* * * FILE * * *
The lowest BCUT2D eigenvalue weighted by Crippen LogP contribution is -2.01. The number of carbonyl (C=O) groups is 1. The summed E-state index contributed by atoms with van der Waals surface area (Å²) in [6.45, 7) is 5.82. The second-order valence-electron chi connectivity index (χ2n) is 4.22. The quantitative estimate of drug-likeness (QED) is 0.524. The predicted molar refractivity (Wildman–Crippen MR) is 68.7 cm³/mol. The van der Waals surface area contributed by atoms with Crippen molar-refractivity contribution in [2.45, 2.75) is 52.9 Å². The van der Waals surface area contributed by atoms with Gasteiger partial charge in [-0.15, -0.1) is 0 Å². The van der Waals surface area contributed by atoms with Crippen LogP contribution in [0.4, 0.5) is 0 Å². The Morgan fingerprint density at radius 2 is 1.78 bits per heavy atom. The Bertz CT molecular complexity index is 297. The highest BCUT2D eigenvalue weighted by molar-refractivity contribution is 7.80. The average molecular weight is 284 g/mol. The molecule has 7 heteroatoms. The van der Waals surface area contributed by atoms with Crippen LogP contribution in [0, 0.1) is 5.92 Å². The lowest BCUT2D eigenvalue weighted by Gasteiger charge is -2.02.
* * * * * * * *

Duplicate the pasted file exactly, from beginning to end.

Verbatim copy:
The lowest BCUT2D eigenvalue weighted by Crippen LogP contribution is -2.01. The number of carbonyl (C=O) groups is 1. The summed E-state index contributed by atoms with van der Waals surface area (Å²) in [6.45, 7) is 5.82. The second-order valence-electron chi connectivity index (χ2n) is 4.22. The quantitative estimate of drug-likeness (QED) is 0.524. The predicted molar refractivity (Wildman–Crippen MR) is 68.7 cm³/mol. The van der Waals surface area contributed by atoms with Crippen molar-refractivity contribution in [2.45, 2.75) is 52.9 Å². The van der Waals surface area contributed by atoms with Gasteiger partial charge in [-0.15, -0.1) is 0 Å². The van der Waals surface area contributed by atoms with Crippen LogP contribution in [0.4, 0.5) is 0 Å². The Morgan fingerprint density at radius 2 is 1.78 bits per heavy atom. The Bertz CT molecular complexity index is 297. The highest BCUT2D eigenvalue weighted by molar-refractivity contribution is 7.80. The average molecular weight is 284 g/mol. The molecule has 7 heteroatoms. The van der Waals surface area contributed by atoms with Crippen LogP contribution in [0, 0.1) is 5.92 Å². The lowest BCUT2D eigenvalue weighted by Gasteiger charge is -2.02.